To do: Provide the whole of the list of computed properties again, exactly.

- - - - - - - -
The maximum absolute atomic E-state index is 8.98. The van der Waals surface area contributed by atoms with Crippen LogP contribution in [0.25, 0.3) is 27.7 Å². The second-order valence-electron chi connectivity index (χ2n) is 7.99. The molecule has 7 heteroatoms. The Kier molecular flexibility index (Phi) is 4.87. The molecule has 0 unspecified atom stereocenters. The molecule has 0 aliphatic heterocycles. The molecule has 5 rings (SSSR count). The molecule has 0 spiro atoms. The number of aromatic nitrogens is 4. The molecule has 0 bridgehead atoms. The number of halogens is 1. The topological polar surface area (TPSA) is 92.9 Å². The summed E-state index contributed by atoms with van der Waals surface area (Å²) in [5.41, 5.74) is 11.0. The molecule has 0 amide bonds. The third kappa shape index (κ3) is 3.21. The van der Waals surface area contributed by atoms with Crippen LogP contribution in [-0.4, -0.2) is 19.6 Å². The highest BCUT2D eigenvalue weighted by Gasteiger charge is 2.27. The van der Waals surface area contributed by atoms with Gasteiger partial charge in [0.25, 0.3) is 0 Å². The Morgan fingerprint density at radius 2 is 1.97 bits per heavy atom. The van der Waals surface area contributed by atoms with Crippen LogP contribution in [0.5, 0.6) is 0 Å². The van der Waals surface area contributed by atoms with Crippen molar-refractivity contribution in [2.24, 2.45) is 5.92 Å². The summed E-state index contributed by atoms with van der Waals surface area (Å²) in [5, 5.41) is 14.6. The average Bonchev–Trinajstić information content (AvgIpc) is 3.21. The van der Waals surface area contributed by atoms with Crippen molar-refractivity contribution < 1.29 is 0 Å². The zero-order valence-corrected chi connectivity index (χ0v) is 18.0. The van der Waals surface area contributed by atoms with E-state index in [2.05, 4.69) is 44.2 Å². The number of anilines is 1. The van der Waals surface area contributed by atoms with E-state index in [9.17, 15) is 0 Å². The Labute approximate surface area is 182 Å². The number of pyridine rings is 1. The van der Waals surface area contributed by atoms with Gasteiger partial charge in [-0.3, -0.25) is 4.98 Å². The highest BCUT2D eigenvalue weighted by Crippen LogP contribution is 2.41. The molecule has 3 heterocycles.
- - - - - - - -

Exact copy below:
The maximum absolute atomic E-state index is 8.98. The van der Waals surface area contributed by atoms with Crippen LogP contribution in [0.25, 0.3) is 27.7 Å². The second-order valence-electron chi connectivity index (χ2n) is 7.99. The molecule has 7 heteroatoms. The Kier molecular flexibility index (Phi) is 4.87. The molecule has 0 unspecified atom stereocenters. The molecule has 0 aliphatic heterocycles. The molecule has 5 rings (SSSR count). The molecule has 0 spiro atoms. The number of aromatic nitrogens is 4. The molecule has 0 bridgehead atoms. The number of halogens is 1. The topological polar surface area (TPSA) is 92.9 Å². The summed E-state index contributed by atoms with van der Waals surface area (Å²) in [5.41, 5.74) is 11.0. The molecule has 0 amide bonds. The third kappa shape index (κ3) is 3.21. The van der Waals surface area contributed by atoms with Crippen LogP contribution in [-0.4, -0.2) is 19.6 Å². The highest BCUT2D eigenvalue weighted by Gasteiger charge is 2.27. The van der Waals surface area contributed by atoms with Gasteiger partial charge in [0.25, 0.3) is 0 Å². The Morgan fingerprint density at radius 2 is 1.97 bits per heavy atom. The van der Waals surface area contributed by atoms with Crippen LogP contribution in [0.5, 0.6) is 0 Å². The van der Waals surface area contributed by atoms with Crippen molar-refractivity contribution in [2.24, 2.45) is 5.92 Å². The summed E-state index contributed by atoms with van der Waals surface area (Å²) in [5, 5.41) is 14.6. The average Bonchev–Trinajstić information content (AvgIpc) is 3.21. The van der Waals surface area contributed by atoms with Crippen molar-refractivity contribution < 1.29 is 0 Å². The zero-order valence-corrected chi connectivity index (χ0v) is 18.0. The van der Waals surface area contributed by atoms with E-state index in [2.05, 4.69) is 44.2 Å². The number of anilines is 1. The van der Waals surface area contributed by atoms with E-state index in [9.17, 15) is 0 Å². The Labute approximate surface area is 182 Å². The number of pyridine rings is 1. The van der Waals surface area contributed by atoms with Gasteiger partial charge in [-0.3, -0.25) is 4.98 Å². The highest BCUT2D eigenvalue weighted by Crippen LogP contribution is 2.41. The molecule has 3 heterocycles.